Materials you need:
     1 Men's Button-Down Shirt (Any adult size will work but XL or L works best because you have more to work with)
    2 Inch Wide Non-Roll Elastic (It should be as long as it needed to go around your waist)
    Sewing Machine
    Good Cutting Scissors

1) Lay the shirt out flat. Cut the sleeves off right along the the shoulder seam.

2 Turn the shirt over and cut off the yoke. Open the shirt and lay flat.

3) Taiper the side seam to create a new side seam. With right sides together,  pin the sides together and stitch. 

4) To make the belt for the waistband, cut the sleeves so they are laying flat. You want to cut a piece that is 5 3/4 inches wide and the length of the waist measure. 

5) Measure your waist and cut the 2-inch wide elastic to fit.

6) Sew gathering stitches at the top of the skirt sewing at 5/8 and 3/8 inches apart. Draw up length of the skirt to match the length of the belt and even out the gathers.

 7) With right sides together, pin the belt onto the gathered skirt. The gathered skirt should be the length of the belt.  Lay the elastic on the waistband and fold back half of waistband over the top to create a casing for the elastic.

8) Baste the waistband where the two pieces meet at the waistline. Topstitch it all the way around. 
9) Place a hook and eye on the band and try it on! 

The Finished Product! I'd love to see photos of your repurposed shirt skirt.

Tuesday, March 18, 2014

The Kraal Gallery: Inspiring The World, One Tapestry at a Time

     About this time last year, I was in the most beautiful country in the world, South Africa, on a University of Northern Iowa Study Abroad Global Skills Capstone course. It was a once-in-a-lifetime experience that I will definitely treasure the rest of my life. During my visit, I had the opportunity to complete a service-learning project with The Kraal Gallery, a non-profit organization, located in Stellenbosch South Africa. This is a very unique company, in the fact that not only participates in social engagement, but also in sustainability and upcycling. Some of their work is hanging in corporate offices and museums around the world.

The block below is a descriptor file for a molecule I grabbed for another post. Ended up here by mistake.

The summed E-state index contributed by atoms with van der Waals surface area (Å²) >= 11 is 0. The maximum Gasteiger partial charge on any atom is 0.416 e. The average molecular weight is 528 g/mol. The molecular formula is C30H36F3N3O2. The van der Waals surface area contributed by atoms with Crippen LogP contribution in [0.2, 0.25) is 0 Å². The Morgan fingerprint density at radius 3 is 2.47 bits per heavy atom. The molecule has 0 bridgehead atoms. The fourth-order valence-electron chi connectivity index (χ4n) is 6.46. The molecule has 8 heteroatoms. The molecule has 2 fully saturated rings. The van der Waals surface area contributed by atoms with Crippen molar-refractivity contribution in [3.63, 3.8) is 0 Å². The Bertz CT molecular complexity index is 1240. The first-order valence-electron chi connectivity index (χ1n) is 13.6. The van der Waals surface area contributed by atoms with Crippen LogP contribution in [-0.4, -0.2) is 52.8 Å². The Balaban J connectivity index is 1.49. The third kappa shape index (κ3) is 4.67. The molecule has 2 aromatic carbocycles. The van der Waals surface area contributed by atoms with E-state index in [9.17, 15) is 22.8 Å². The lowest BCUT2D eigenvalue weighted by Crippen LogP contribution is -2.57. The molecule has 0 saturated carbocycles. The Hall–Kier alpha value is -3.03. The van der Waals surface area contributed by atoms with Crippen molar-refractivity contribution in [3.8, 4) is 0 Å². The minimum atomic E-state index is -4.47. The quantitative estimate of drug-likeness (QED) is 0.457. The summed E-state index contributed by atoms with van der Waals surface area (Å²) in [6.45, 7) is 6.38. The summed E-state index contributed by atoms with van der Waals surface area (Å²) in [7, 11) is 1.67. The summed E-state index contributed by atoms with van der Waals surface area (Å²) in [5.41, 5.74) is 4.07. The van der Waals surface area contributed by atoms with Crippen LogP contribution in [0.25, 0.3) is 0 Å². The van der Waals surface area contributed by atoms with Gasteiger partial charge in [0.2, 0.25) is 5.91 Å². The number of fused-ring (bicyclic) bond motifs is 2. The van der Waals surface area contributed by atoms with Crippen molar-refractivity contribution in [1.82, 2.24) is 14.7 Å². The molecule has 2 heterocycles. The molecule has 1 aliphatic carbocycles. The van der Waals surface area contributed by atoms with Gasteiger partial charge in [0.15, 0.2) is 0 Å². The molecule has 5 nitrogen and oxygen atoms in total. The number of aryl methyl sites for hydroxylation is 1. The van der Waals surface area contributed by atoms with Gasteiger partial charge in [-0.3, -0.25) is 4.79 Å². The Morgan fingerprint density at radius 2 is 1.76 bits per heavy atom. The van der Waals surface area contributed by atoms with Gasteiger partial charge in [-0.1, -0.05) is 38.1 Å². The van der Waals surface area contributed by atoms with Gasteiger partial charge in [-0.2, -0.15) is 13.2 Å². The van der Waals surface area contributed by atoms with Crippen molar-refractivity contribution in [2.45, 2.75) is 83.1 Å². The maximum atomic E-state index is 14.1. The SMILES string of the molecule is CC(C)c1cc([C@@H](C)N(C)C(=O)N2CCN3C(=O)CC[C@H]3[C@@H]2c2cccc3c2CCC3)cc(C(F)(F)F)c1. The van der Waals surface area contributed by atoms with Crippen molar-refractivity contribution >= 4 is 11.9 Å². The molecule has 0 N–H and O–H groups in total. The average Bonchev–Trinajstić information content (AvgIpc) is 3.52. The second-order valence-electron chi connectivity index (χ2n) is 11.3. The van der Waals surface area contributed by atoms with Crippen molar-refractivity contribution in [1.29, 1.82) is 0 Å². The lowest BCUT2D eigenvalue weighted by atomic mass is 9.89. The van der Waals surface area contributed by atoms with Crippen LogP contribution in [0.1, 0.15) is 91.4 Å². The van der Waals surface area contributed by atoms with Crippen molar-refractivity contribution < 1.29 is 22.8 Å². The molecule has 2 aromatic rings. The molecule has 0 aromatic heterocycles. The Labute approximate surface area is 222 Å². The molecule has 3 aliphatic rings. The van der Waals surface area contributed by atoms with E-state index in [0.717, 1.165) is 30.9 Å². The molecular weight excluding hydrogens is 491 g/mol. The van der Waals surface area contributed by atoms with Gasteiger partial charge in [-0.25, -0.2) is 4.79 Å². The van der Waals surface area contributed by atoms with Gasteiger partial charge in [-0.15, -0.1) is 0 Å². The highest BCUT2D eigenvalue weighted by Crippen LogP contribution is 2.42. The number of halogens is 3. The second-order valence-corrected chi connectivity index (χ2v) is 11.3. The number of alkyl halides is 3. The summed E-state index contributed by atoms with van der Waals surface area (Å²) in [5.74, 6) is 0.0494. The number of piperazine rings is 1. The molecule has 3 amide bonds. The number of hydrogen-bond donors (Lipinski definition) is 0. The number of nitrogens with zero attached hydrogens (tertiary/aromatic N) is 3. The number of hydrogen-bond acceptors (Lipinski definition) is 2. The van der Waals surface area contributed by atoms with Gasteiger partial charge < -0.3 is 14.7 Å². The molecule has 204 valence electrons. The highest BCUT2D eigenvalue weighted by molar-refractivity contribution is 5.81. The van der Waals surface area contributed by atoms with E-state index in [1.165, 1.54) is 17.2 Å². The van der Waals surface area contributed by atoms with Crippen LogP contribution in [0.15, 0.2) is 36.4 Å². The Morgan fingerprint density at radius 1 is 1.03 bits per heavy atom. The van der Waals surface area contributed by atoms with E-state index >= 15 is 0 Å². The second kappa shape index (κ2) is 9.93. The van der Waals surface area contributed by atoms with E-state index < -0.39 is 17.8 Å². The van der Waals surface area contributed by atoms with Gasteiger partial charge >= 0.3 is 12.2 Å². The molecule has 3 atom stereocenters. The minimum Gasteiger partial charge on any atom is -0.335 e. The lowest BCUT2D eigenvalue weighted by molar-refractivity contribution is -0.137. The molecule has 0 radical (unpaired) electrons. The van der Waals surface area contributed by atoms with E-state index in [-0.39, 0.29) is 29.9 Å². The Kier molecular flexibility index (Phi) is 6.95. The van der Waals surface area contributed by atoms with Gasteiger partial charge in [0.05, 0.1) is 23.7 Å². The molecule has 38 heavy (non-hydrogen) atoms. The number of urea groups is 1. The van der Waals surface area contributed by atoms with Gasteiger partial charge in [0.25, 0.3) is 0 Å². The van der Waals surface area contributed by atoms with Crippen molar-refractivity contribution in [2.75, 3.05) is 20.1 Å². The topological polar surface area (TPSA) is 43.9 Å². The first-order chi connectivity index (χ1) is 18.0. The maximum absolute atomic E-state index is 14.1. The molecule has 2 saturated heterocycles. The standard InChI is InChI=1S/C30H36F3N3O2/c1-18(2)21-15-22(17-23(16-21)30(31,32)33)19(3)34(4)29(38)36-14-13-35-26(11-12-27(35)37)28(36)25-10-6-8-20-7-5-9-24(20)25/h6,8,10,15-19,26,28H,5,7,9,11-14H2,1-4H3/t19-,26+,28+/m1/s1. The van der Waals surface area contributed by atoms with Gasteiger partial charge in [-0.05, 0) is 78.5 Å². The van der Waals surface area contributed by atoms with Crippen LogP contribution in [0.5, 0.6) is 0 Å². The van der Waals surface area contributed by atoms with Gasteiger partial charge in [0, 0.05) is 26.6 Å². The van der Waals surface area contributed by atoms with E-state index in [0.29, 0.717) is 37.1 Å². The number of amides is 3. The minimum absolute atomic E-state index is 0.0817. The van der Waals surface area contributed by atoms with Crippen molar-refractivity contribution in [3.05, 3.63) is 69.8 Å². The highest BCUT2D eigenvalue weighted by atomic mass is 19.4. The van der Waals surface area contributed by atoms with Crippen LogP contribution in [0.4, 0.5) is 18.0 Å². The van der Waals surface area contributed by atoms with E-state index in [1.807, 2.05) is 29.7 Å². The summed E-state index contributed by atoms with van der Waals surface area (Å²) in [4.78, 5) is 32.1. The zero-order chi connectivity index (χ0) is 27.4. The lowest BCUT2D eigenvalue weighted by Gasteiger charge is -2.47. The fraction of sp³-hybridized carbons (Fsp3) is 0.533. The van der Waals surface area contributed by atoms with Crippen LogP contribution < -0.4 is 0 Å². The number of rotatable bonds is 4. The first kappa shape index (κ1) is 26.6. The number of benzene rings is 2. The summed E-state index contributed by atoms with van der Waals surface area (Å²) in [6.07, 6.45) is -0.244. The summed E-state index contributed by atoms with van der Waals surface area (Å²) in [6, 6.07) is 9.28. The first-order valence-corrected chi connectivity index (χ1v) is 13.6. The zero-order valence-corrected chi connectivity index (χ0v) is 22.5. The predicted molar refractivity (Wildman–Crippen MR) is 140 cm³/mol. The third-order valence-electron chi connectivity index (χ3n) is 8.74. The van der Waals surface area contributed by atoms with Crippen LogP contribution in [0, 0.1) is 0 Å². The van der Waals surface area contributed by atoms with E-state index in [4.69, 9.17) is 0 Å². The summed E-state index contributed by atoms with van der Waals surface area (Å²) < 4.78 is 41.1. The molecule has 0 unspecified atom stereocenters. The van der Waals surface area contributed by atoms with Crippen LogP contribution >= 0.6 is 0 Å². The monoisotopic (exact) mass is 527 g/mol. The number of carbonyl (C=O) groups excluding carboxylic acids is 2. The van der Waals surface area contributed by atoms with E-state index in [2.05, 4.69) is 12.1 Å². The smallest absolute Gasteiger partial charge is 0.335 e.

What is The Kraal Gallery?
 I would like to start by providing you with some background information with this video An Introduction to The Kraal Gallery  (https://www.youtube.com/watch?v=36JusNmivx8) that myself and three other students from the University of Northern Iowa put together as our final course project. The Kraal Gallery was established in 1972 by a group of German artisans, whose goal was to teach South African women in impoverished communities how to hand weave. In South Africa, women are considered to be the "breadwinners" of the family, so by teaching these women a craft, they are able to provide for their families. I had the opportunity to meet and interview many of these wonderful women, share laughs, smiles, and stories. One woman, Nazeema, has been working at The Kraal Gallery for over thirty years and is one of the most skilled weavers I know. Some of her artwork is hanging in a museum in London. Visit their website at http://www.thekraalgallery.com The Kraal Gallery has taught over 300 women how to hand weave and has the goal of teaching 1,000 women. 

What do they weave and how does this relate to upcycling or being green?
My laptop case handwoven with love 
Weavers complete a six-month training course to develop the basic weaving skills. Once she has gained experience, she can start experimenting with different design techniques or blending patterns. The women weave everything from rugs and tapestries to storage baskets, iPad and laptop cases, and handbags. I purchased a woven laptop case and a backpack and am absolutely in love with both of them and all of their bright colors. The unique thing is that no two items are the same and neither is woven perfectly--the weaving tells a story of its weaver's life. You can feel and see the weaver's emotions woven into her work and each weaver has a signature style. 

This organization and its weaving process are entirely eco-friendly for several reasons: